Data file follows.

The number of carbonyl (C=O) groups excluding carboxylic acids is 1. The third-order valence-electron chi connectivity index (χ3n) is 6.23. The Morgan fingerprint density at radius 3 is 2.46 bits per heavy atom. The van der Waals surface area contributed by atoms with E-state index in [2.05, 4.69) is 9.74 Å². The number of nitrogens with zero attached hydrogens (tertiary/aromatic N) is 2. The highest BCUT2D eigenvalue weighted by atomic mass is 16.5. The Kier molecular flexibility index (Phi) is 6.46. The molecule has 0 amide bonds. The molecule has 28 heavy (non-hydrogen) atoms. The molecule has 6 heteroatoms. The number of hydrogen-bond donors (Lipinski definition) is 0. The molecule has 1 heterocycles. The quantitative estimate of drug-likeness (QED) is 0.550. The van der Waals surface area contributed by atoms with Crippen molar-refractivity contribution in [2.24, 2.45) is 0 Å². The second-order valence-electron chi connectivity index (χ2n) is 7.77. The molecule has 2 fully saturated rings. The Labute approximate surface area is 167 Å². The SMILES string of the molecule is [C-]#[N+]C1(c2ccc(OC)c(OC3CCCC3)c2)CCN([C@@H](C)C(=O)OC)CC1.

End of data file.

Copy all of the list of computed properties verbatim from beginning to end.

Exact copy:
The number of carbonyl (C=O) groups excluding carboxylic acids is 1. The third-order valence-electron chi connectivity index (χ3n) is 6.23. The Morgan fingerprint density at radius 3 is 2.46 bits per heavy atom. The van der Waals surface area contributed by atoms with E-state index in [2.05, 4.69) is 9.74 Å². The number of nitrogens with zero attached hydrogens (tertiary/aromatic N) is 2. The highest BCUT2D eigenvalue weighted by atomic mass is 16.5. The Kier molecular flexibility index (Phi) is 6.46. The molecule has 0 amide bonds. The molecule has 28 heavy (non-hydrogen) atoms. The molecule has 6 heteroatoms. The number of hydrogen-bond donors (Lipinski definition) is 0. The molecule has 1 heterocycles. The quantitative estimate of drug-likeness (QED) is 0.550. The van der Waals surface area contributed by atoms with Crippen molar-refractivity contribution in [2.24, 2.45) is 0 Å². The second-order valence-electron chi connectivity index (χ2n) is 7.77. The molecule has 2 fully saturated rings. The Labute approximate surface area is 167 Å². The SMILES string of the molecule is [C-]#[N+]C1(c2ccc(OC)c(OC3CCCC3)c2)CCN([C@@H](C)C(=O)OC)CC1.